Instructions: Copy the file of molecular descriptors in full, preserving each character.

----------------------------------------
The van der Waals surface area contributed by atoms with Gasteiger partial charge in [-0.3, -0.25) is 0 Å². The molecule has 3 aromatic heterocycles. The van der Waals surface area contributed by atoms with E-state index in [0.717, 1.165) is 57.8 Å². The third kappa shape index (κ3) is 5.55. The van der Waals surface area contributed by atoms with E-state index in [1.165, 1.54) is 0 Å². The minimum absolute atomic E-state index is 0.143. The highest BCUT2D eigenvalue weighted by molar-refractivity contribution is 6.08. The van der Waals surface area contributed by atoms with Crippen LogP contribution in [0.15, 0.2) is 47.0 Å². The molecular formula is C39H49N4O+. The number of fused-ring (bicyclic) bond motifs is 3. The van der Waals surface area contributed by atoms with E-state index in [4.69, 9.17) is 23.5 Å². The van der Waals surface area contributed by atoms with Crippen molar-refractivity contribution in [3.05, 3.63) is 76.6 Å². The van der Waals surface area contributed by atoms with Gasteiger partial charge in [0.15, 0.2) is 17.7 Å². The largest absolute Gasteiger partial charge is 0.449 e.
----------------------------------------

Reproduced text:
The van der Waals surface area contributed by atoms with Gasteiger partial charge in [-0.3, -0.25) is 0 Å². The molecule has 3 aromatic heterocycles. The van der Waals surface area contributed by atoms with E-state index in [0.717, 1.165) is 57.8 Å². The third kappa shape index (κ3) is 5.55. The van der Waals surface area contributed by atoms with E-state index in [1.165, 1.54) is 0 Å². The minimum absolute atomic E-state index is 0.143. The highest BCUT2D eigenvalue weighted by molar-refractivity contribution is 6.08. The van der Waals surface area contributed by atoms with Crippen LogP contribution in [0.15, 0.2) is 47.0 Å². The molecular formula is C39H49N4O+. The number of fused-ring (bicyclic) bond motifs is 3. The van der Waals surface area contributed by atoms with E-state index in [4.69, 9.17) is 23.5 Å². The van der Waals surface area contributed by atoms with Crippen molar-refractivity contribution in [3.05, 3.63) is 76.6 Å². The van der Waals surface area contributed by atoms with Gasteiger partial charge in [0.15, 0.2) is 17.7 Å². The largest absolute Gasteiger partial charge is 0.449 e.